Read the Hudson HDR-3 Vincent for good beefy dreadnought delivery and handsome retro cosmetics
For some players only a dreadnought will do, and in many respects this square-shouldered dread is like the Dragonfly, just writ larger. The neck’s dimensions and V’d profile are virtually identical to the 000-size version (save for a differently-shaped heel) and much of the cosmetic trim is similar.
It does have some distinctive distinguishing features, though, apart from size and body style. The regular headstock, with its torch inlay and gull-winged crown, is overlaid with imitation tortoiseshell – an unusual but elegant treatment – while the guitar’s back is a three-piece affair of rosewood with a central portion of figured maple, rather like a multi-timbered Martin D-35. The result looks great, particularly with the intervening herringbone strips. The cedar front, meanwhile, carries additional rings around the abalone rosette, and this time the pickguard has been pre-applied – a good move, seeing that dreadnoughts are statistically more likely to be played with a pick. Lacquering is changed to an all-gloss body and satin neck, and the buffing of the former looks especially good.
The only arguable omission is that, unlike on the Dragonfly, there is no second strap button at the neck heel, though this is less important on a straightforward acoustic than it is on an electro. Still, many customers will probably want to fit one. I certainly would.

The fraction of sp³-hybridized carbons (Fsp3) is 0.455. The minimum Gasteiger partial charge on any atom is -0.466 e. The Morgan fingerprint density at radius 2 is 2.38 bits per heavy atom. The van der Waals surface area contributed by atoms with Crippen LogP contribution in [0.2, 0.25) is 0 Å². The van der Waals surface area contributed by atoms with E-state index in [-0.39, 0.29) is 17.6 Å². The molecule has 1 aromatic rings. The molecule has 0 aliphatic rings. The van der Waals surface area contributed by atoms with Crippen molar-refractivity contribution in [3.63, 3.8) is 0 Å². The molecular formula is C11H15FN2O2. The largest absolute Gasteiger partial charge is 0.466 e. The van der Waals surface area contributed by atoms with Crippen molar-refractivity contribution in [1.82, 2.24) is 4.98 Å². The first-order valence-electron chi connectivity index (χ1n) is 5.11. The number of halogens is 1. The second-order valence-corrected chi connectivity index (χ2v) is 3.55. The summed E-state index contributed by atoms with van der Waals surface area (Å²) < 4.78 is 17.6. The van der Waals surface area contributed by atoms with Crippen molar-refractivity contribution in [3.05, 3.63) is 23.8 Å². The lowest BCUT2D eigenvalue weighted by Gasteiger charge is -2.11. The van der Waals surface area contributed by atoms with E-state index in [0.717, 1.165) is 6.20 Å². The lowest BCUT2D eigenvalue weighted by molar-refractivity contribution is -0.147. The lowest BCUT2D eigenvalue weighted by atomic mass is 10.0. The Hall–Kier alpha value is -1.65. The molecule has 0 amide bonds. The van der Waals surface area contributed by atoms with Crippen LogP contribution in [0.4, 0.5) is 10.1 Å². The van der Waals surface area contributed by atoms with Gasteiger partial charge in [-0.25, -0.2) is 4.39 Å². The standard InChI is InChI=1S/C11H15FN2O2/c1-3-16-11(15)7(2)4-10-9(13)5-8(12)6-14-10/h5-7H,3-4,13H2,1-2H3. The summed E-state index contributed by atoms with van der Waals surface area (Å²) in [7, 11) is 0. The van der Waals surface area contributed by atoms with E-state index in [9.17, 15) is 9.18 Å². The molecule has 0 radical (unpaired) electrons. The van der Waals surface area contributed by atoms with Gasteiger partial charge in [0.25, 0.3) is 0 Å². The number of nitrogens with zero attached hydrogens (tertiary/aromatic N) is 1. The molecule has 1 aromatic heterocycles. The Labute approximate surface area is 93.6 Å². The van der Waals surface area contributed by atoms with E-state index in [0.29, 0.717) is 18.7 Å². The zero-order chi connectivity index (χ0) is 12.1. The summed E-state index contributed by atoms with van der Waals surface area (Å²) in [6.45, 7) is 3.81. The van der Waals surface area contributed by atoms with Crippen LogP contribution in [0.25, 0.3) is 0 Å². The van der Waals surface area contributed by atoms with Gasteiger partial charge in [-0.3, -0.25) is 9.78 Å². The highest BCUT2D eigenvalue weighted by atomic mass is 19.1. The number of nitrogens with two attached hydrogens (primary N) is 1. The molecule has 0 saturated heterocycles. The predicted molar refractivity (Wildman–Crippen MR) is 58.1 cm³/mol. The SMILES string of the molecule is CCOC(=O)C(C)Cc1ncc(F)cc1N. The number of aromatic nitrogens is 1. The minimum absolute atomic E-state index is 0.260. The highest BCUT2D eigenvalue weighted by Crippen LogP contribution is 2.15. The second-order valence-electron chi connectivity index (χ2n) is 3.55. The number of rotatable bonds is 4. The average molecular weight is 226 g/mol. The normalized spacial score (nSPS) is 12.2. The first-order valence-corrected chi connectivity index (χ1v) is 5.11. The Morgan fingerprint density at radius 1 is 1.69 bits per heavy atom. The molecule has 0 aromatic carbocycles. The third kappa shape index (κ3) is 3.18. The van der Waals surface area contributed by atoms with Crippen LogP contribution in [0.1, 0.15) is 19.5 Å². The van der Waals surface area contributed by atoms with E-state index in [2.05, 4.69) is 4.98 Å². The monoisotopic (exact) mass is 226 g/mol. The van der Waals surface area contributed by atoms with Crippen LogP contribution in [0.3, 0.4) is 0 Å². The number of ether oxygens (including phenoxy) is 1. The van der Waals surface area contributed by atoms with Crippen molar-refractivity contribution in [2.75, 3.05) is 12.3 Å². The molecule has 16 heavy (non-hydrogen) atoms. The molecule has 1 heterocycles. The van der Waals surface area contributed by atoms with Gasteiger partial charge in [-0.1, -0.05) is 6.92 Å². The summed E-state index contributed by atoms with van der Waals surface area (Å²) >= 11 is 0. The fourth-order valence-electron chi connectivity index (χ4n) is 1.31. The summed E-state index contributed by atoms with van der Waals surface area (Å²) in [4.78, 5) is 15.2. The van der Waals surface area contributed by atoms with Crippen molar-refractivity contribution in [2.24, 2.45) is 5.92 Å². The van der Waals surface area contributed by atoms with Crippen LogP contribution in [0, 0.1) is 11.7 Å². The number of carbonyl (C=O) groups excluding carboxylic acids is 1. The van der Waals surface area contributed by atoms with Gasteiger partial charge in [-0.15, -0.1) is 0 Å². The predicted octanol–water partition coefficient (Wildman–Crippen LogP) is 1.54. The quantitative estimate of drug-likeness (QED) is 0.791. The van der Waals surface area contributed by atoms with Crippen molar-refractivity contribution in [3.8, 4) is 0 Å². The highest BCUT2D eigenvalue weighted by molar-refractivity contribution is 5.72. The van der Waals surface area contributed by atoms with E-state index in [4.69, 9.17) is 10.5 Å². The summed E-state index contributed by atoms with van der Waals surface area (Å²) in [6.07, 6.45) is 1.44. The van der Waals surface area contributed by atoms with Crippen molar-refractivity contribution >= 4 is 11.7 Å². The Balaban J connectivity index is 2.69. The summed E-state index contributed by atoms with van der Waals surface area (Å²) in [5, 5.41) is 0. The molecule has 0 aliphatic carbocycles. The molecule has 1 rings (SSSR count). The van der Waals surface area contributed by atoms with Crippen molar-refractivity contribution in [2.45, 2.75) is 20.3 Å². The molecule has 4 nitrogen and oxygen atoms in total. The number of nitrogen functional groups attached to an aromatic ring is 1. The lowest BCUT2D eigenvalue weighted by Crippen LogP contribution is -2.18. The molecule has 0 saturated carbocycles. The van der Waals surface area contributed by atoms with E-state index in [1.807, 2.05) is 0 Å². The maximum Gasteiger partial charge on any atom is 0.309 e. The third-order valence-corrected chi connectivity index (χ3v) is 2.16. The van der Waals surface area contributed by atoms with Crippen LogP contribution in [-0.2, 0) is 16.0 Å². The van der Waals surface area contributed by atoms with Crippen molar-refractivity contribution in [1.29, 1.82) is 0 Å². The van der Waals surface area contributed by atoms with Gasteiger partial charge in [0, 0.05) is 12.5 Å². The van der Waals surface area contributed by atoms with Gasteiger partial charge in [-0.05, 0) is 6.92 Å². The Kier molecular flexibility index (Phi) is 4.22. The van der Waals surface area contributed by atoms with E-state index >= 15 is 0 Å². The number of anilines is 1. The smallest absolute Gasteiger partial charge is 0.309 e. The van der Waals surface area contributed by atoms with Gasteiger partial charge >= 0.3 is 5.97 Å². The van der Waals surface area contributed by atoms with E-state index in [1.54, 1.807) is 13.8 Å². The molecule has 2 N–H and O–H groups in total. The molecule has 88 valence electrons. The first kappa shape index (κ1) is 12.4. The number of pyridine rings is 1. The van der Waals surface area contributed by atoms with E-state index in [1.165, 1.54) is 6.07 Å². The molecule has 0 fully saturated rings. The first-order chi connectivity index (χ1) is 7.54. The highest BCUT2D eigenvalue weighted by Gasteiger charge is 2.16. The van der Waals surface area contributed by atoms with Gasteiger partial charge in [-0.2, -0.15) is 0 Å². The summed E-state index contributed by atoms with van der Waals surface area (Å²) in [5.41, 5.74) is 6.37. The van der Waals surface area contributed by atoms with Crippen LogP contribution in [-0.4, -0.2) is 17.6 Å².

My, this one’s is a punchy fella, a really vibrant dreadnought. Part of this is due to a more mid-forward voicing – at least compared with the Dragonfly’s relatively scooped sound – but the guitar’s muscular clout is shared across the spectrum, making it an instrument you can really dig into and reap the reward, whether picking or strumming. Excellent.
Description: Dreadnought acoustic
Price: £799 inc. case
Build: Solid cedar top, three-piece solid rosewood/maple back, solid rosewood sides. Mahogany neck with 20-fret unbound ebony fingerboard. Ebony bridge, bone nut and saddle, open-back gold tuners, bottom strap button
Options: HDR-3CE cutaway electro with B-Band A5 system, £899. Other dreads include the spruce/mahogany HDM-2 in vintage sunburst (£549) and a ‘fat-neck’ HDM-2P version at £599. Solid woods throughout; prices inc. case
Left-handers: Yes, HDR-3L, £849
Finish: Gloss natural body with satin neck
Scale length: 650mm
12th fret 53.5mm
Depth of neck:
First fret 22.5mm
9th fret 26.5mm
Action as supplied:
12th fret treble 2.0mm
12th fret bass 2.5mm
Max rim depth: 123mm
Max body width: 396mm
Fingerboard radius: 15"
029 2039 8215
These arent Guilds, of course, but it can safely be said that the factory-associable quality of these Hudsons really shines through, notwithstanding the tweak that the Dragonflys transducer set-up will need. Workmanship, detailing and finishing are otherwise nigh-on faultless, the timbers are good quality, and the cosmetics work tastefully and effectively to convey that desired vintage vibe even if the V necks wont be everyones cup of tea. Just as important, the Dragonfly and Vincent are both fine-sounding guitars of their type, and with the prices including a very respectable hard case, they also come up trumps when it comes to value. Pretty much a full house, then